by Jeff Siegel
The lists are here and here. Find your represenative in the U.S. House and senator, and vote against them. It’s that simple. That’s the way the system works, and it’s about damn time we took it back from the people with their hands in our pockets.
In fact, I dare anyone who voted for the bailout to call me and explain their vote, and especially why there were no alternatives. But they won’t, because they know, despite all the high sounding rhetoric, that they did the bidding of the failed Bush administration and a corporate and elitist Wall Street that doesn’t care about anything except stuffing its pockets.
As Texas Congressman Lloyd Doggett, one of the few real Democrats left in the party, put it during the first House vote: “Like the Iraq War and the Patriot Act, this bill is fueled by fear and haste,” adding that congressional negotiators had “never seriously considered any alternative” to the administration’s plan, and had only barely modified what they were given. The bailout gives unprecedented powers to an administration that he said allowed the crisis to develop in the first place.
Because there were alternatives. Those of us who were against the bailout aren’t, as The New York Times’ David Brooks called us, nihilists. We acknowledge there is a problem. Hell, we’ve been shouting that there has been a problem for years, and people like Brooks have been happily ignoring us. Because we know a better way to fix the problem than by writing a welfare check to Wall Street multi-nationals.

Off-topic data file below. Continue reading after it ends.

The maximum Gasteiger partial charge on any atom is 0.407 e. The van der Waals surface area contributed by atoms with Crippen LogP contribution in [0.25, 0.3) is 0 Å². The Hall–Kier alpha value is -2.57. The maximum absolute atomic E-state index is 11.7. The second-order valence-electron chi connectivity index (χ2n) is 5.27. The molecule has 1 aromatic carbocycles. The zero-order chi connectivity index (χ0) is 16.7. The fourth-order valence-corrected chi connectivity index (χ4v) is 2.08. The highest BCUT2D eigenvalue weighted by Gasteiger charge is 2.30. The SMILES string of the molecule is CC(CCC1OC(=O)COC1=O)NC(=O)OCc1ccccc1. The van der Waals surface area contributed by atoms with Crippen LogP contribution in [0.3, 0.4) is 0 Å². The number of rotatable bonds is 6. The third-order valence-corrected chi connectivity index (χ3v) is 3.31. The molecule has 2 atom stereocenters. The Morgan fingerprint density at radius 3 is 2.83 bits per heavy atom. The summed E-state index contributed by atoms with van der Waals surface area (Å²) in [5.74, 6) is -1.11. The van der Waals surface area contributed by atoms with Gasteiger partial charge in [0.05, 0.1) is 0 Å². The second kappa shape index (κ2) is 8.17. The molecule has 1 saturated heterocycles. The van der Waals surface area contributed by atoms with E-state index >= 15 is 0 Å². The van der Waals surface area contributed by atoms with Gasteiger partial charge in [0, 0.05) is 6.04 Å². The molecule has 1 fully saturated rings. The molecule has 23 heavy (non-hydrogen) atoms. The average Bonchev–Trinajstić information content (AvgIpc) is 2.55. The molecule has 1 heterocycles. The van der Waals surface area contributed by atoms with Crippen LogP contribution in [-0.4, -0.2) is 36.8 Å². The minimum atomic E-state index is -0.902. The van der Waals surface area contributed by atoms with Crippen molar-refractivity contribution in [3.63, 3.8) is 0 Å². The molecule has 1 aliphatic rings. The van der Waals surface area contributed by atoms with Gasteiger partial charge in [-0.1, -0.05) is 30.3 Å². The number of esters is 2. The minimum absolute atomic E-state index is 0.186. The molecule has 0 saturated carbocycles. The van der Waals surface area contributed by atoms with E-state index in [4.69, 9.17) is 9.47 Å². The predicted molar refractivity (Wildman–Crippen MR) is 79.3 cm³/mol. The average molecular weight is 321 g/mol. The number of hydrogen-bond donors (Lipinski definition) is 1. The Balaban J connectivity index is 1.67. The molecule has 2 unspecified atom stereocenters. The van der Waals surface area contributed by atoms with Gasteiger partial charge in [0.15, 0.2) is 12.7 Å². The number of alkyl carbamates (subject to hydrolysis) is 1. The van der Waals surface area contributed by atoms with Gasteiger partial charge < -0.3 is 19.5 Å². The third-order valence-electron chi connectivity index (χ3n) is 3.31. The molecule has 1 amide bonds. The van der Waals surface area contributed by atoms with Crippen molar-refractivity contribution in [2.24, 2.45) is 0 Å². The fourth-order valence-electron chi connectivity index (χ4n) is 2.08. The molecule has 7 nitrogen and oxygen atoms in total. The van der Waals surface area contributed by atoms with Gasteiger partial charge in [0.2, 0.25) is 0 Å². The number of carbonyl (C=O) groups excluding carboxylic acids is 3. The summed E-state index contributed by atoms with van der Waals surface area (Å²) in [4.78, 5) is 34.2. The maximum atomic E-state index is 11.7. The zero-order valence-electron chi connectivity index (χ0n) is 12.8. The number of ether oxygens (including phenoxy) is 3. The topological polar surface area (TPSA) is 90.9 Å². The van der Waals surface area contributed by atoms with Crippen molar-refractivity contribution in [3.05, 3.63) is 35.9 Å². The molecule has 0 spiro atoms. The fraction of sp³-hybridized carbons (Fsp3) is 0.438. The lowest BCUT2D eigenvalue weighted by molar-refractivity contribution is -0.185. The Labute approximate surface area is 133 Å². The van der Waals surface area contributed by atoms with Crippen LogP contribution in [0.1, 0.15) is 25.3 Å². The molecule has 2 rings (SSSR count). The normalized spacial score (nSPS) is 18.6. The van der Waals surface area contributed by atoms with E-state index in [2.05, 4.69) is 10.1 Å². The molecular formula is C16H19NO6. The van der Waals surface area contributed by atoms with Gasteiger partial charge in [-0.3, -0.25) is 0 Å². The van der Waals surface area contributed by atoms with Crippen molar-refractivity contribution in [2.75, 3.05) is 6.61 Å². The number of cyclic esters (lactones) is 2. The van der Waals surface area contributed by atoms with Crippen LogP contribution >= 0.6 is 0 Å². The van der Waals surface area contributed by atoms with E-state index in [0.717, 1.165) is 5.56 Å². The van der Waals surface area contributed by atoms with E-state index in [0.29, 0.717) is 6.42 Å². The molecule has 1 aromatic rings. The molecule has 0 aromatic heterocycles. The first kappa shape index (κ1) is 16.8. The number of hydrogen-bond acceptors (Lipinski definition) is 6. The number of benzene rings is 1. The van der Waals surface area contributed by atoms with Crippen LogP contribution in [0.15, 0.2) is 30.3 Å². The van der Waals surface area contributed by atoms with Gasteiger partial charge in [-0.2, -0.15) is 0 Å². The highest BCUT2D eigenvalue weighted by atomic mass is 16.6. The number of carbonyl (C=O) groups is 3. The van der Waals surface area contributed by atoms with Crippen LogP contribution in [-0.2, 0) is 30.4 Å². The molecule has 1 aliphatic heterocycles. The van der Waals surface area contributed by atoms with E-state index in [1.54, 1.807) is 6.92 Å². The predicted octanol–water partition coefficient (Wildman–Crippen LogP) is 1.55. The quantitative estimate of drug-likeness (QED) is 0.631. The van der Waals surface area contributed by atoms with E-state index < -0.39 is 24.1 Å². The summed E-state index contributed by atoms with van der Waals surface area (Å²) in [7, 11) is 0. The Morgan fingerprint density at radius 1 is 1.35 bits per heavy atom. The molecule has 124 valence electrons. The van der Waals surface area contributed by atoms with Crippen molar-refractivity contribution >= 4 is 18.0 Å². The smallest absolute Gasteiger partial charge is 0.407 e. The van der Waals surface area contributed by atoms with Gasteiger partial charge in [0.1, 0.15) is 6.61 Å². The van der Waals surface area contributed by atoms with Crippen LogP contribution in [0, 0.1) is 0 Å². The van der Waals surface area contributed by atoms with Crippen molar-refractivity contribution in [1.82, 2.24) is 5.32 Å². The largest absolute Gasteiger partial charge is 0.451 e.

Why did we have to pay for the bad loans? Why can’t the government just take them off the books, in an RTC-style deal (RTC stands for Resolution Trust Corporation) — the way everyone’s "hero," Ronald Reagan, did during the 1980s savings and loan crisis? The banks get rid of the loans, the taxpayers don’t get soaked for anything more than paying off insured deposits, and life goes on.
The difference, though, between then and now, is that the elite running the country equate the health of the stock market with the health of the economy. In an RTC-style bailout, the banks would have had to take losses, and their stock prices would go down. Pay them for their bad loans, and their books won’t suffer — might even look better. And this is an administration and a Congress, in their fear and gluttony for campaign cash, that will go to any length to please Wall Street. If the market is soaring, then all else is well — even if the unemployment rate in Michigan is almost 9 percent or if home prices in the 20 biggest U.S. cities dropped 16.3 percent in July.
The masters of Wall Street have a created a situation where they are insulated from the economy, and the government, with its lax regulation and its rewards for failing, is the key to that. Case in point is homebuilder DR Horton, which has lost $1 billion over the past 18 months — yet its stock price was one-quarter over its 52-week low at the end of last week. How is this possible? No one is buying houses and no one will buy houses for years. Horton stock should be setting 52-week lows, not rallying past them.
But in a world where lenders who screw up get cash to tide them over, the wise guys probably think Horton is a smart play. They bid up the price of the stock in anticipation of another government handout, perhaps this time to get the housing sector going. That there is no credit and that no one can afford to buy a home is irrelevant. It’s all about the handout.
So bring on the election. Let me at that ballot. I know who to vote against, and I’m going to do it. The bosses haven’t taken that away from us yet.
For more background on the economic crisis, please see these archival posts:
(The graphic is by Mike Licht from NotionsCapital.com via Flickr, using a Creative Commons License.)
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by Jeff Siegel